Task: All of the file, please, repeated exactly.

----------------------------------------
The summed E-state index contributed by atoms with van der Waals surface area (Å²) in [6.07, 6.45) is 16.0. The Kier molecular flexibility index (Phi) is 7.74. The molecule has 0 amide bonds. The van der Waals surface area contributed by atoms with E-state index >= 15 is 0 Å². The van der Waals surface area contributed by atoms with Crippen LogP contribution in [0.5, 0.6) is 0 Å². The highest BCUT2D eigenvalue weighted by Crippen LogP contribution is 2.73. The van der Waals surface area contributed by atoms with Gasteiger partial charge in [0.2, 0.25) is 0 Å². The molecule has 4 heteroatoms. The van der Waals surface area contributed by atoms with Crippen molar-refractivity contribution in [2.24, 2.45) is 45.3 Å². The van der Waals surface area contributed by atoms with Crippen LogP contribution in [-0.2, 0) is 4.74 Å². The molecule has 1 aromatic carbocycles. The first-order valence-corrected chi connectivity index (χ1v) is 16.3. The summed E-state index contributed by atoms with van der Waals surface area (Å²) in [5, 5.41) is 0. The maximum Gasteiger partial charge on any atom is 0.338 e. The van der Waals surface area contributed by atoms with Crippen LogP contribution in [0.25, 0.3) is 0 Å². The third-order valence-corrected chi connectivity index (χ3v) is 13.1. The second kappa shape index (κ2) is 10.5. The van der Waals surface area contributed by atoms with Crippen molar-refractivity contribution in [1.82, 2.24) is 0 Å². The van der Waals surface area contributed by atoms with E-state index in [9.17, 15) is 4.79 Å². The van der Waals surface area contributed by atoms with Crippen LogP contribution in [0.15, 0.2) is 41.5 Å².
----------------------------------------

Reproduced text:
The summed E-state index contributed by atoms with van der Waals surface area (Å²) in [6.07, 6.45) is 16.0. The Kier molecular flexibility index (Phi) is 7.74. The molecule has 0 amide bonds. The van der Waals surface area contributed by atoms with E-state index >= 15 is 0 Å². The van der Waals surface area contributed by atoms with Crippen LogP contribution in [0.5, 0.6) is 0 Å². The highest BCUT2D eigenvalue weighted by Crippen LogP contribution is 2.73. The van der Waals surface area contributed by atoms with Gasteiger partial charge in [0.2, 0.25) is 0 Å². The molecule has 4 heteroatoms. The van der Waals surface area contributed by atoms with Crippen molar-refractivity contribution in [2.24, 2.45) is 45.3 Å². The van der Waals surface area contributed by atoms with Crippen LogP contribution in [-0.2, 0) is 4.74 Å². The molecule has 1 aromatic carbocycles. The first-order valence-corrected chi connectivity index (χ1v) is 16.3. The summed E-state index contributed by atoms with van der Waals surface area (Å²) in [5, 5.41) is 0. The maximum Gasteiger partial charge on any atom is 0.338 e. The van der Waals surface area contributed by atoms with Crippen LogP contribution in [0.25, 0.3) is 0 Å². The third-order valence-corrected chi connectivity index (χ3v) is 13.1. The second kappa shape index (κ2) is 10.5. The van der Waals surface area contributed by atoms with Crippen molar-refractivity contribution in [1.82, 2.24) is 0 Å². The van der Waals surface area contributed by atoms with E-state index in [9.17, 15) is 4.79 Å². The van der Waals surface area contributed by atoms with Crippen LogP contribution in [0.15, 0.2) is 41.5 Å².